Our making health and wellbeing vital in conversations guidance will help you support your managers to have health and wellbeing discussions in those important conversations with staff.
Our dedicated risk assessments for staff webpage contains guidance for NHS organisations on how to enhance their existing risk assessments particularly for at-risk and vulnerable groups within their workforce. It includes tools to help you support health and wellbeing conversations with your leaders and line managers.
Based on the work of healthcare organisations in the south east region, these two documents provide advice on holding health and wellbeing, and risk assessment discussions. Both documents are editable so trusts can add their logos and personalise the content so that it is relevant for supporting your leaders and line managers in the workplace:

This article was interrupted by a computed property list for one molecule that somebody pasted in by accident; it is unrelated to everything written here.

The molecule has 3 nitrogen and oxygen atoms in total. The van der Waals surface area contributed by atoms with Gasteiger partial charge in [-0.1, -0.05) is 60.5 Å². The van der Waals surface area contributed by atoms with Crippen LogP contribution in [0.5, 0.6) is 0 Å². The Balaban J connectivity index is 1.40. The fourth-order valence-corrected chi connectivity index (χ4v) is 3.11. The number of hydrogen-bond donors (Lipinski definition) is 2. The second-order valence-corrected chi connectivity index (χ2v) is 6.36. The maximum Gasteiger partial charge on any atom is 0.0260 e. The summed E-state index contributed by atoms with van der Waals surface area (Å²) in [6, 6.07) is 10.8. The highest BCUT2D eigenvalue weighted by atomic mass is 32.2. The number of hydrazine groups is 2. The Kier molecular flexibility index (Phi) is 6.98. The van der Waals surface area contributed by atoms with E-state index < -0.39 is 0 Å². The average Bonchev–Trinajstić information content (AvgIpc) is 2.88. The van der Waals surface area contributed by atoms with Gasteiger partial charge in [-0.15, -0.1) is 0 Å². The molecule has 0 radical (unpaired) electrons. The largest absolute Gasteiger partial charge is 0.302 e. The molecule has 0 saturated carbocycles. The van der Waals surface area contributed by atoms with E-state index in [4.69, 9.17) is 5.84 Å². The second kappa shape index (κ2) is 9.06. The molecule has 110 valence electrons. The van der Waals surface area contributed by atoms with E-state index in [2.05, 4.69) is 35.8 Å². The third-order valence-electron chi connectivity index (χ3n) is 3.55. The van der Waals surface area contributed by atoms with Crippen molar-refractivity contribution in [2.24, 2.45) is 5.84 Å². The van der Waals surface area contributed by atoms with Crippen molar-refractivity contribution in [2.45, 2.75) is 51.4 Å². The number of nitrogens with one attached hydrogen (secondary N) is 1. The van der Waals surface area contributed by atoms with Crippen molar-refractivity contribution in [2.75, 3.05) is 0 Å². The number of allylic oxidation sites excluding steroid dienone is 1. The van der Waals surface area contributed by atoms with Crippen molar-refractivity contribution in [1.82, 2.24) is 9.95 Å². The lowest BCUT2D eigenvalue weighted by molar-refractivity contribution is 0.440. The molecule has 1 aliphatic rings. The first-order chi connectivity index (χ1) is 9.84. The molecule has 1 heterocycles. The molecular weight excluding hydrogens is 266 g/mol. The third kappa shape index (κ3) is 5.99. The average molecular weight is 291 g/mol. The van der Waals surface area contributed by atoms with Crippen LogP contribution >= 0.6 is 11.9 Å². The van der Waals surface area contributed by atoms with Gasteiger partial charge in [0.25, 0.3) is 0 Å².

Our supporting our most vulnerable people web section has guidance on supporting staff with underlying health conditions and those who are in higher-risk groups.
What are NHS trusts doing?
Northumbria Healthcare NHS Trust has created a useful pack for leaders to support their teams and themselves. The Leaders Pack - helping your team through COVID-19 collates the support available to the organisation into one resource and includes tips such as:
- show self-compassion – it is OK and normal to feel worried or stressed
- talk to your peers
- try to get adequate rest outside of work.
- try to ensure you take your daily exercise – walk, run or cycle